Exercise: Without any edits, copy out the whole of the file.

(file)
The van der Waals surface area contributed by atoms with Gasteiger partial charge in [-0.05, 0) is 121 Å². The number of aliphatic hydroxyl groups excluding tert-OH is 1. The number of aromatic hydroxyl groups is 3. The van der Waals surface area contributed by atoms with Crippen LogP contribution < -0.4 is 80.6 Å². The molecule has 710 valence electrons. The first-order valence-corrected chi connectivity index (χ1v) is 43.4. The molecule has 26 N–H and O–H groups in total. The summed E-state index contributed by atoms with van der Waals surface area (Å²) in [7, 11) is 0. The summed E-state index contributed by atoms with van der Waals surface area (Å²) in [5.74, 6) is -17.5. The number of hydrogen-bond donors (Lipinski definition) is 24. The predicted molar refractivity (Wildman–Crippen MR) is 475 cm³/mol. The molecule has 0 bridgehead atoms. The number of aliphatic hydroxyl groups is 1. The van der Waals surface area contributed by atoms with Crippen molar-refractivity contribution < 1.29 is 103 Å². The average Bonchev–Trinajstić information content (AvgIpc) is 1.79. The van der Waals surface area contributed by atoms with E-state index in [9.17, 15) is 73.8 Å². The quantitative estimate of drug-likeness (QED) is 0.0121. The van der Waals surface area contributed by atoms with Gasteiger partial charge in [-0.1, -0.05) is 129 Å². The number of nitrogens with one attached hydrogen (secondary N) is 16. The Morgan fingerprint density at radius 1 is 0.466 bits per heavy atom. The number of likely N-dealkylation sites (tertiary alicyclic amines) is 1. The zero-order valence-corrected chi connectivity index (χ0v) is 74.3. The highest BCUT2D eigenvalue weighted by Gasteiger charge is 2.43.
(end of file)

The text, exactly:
The van der Waals surface area contributed by atoms with Gasteiger partial charge in [-0.05, 0) is 121 Å². The number of aliphatic hydroxyl groups excluding tert-OH is 1. The number of aromatic hydroxyl groups is 3. The van der Waals surface area contributed by atoms with Crippen LogP contribution < -0.4 is 80.6 Å². The molecule has 710 valence electrons. The first-order valence-corrected chi connectivity index (χ1v) is 43.4. The molecule has 26 N–H and O–H groups in total. The summed E-state index contributed by atoms with van der Waals surface area (Å²) in [7, 11) is 0. The summed E-state index contributed by atoms with van der Waals surface area (Å²) in [5.74, 6) is -17.5. The number of hydrogen-bond donors (Lipinski definition) is 24. The predicted molar refractivity (Wildman–Crippen MR) is 475 cm³/mol. The molecule has 0 bridgehead atoms. The number of aliphatic hydroxyl groups is 1. The van der Waals surface area contributed by atoms with Crippen molar-refractivity contribution < 1.29 is 103 Å². The average Bonchev–Trinajstić information content (AvgIpc) is 1.79. The van der Waals surface area contributed by atoms with E-state index in [9.17, 15) is 73.8 Å². The quantitative estimate of drug-likeness (QED) is 0.0121. The van der Waals surface area contributed by atoms with Gasteiger partial charge in [-0.1, -0.05) is 129 Å². The number of nitrogens with one attached hydrogen (secondary N) is 16. The Morgan fingerprint density at radius 1 is 0.466 bits per heavy atom. The number of likely N-dealkylation sites (tertiary alicyclic amines) is 1. The zero-order valence-corrected chi connectivity index (χ0v) is 74.3. The highest BCUT2D eigenvalue weighted by Gasteiger charge is 2.43.